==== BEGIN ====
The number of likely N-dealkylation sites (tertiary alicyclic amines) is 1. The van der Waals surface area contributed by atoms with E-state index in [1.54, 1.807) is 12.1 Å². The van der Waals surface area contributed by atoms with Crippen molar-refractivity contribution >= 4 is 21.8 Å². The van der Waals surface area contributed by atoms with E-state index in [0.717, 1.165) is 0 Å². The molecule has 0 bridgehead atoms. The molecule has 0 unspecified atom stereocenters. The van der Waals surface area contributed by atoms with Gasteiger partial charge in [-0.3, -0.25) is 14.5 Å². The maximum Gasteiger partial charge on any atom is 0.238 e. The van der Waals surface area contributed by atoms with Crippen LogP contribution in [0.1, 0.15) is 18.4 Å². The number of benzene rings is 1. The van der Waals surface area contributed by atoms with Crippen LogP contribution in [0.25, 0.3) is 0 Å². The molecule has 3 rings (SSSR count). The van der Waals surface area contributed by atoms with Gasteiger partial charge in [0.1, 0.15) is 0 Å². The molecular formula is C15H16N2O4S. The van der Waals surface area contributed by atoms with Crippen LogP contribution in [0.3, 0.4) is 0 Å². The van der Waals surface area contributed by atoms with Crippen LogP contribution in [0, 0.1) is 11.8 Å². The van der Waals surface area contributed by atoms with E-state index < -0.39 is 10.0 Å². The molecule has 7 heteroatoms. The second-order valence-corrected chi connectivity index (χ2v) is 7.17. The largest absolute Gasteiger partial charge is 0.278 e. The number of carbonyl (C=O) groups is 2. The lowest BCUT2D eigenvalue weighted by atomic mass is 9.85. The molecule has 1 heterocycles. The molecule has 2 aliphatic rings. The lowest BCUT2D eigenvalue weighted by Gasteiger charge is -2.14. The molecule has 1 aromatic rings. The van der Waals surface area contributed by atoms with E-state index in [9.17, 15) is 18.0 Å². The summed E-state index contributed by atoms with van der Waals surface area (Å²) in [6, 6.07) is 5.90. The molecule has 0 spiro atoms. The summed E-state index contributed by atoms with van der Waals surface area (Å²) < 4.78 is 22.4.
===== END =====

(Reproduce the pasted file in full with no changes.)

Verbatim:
The number of likely N-dealkylation sites (tertiary alicyclic amines) is 1. The van der Waals surface area contributed by atoms with E-state index in [1.54, 1.807) is 12.1 Å². The van der Waals surface area contributed by atoms with Crippen molar-refractivity contribution >= 4 is 21.8 Å². The van der Waals surface area contributed by atoms with E-state index in [0.717, 1.165) is 0 Å². The molecule has 0 bridgehead atoms. The molecule has 0 unspecified atom stereocenters. The van der Waals surface area contributed by atoms with Gasteiger partial charge in [-0.3, -0.25) is 14.5 Å². The maximum Gasteiger partial charge on any atom is 0.238 e. The van der Waals surface area contributed by atoms with Crippen LogP contribution in [0.1, 0.15) is 18.4 Å². The number of benzene rings is 1. The van der Waals surface area contributed by atoms with Crippen LogP contribution in [0.25, 0.3) is 0 Å². The molecule has 3 rings (SSSR count). The van der Waals surface area contributed by atoms with Gasteiger partial charge in [0.1, 0.15) is 0 Å². The molecular formula is C15H16N2O4S. The van der Waals surface area contributed by atoms with Crippen LogP contribution in [0.3, 0.4) is 0 Å². The van der Waals surface area contributed by atoms with Crippen LogP contribution in [0, 0.1) is 11.8 Å². The van der Waals surface area contributed by atoms with E-state index < -0.39 is 10.0 Å². The molecule has 7 heteroatoms. The second-order valence-corrected chi connectivity index (χ2v) is 7.17. The largest absolute Gasteiger partial charge is 0.278 e. The number of carbonyl (C=O) groups is 2. The lowest BCUT2D eigenvalue weighted by atomic mass is 9.85. The molecule has 1 heterocycles. The molecule has 2 aliphatic rings. The lowest BCUT2D eigenvalue weighted by Gasteiger charge is -2.14. The molecule has 1 aromatic rings. The van der Waals surface area contributed by atoms with E-state index in [9.17, 15) is 18.0 Å². The summed E-state index contributed by atoms with van der Waals surface area (Å²) in [6, 6.07) is 5.90. The molecule has 0 spiro atoms. The summed E-state index contributed by atoms with van der Waals surface area (Å²) < 4.78 is 22.4.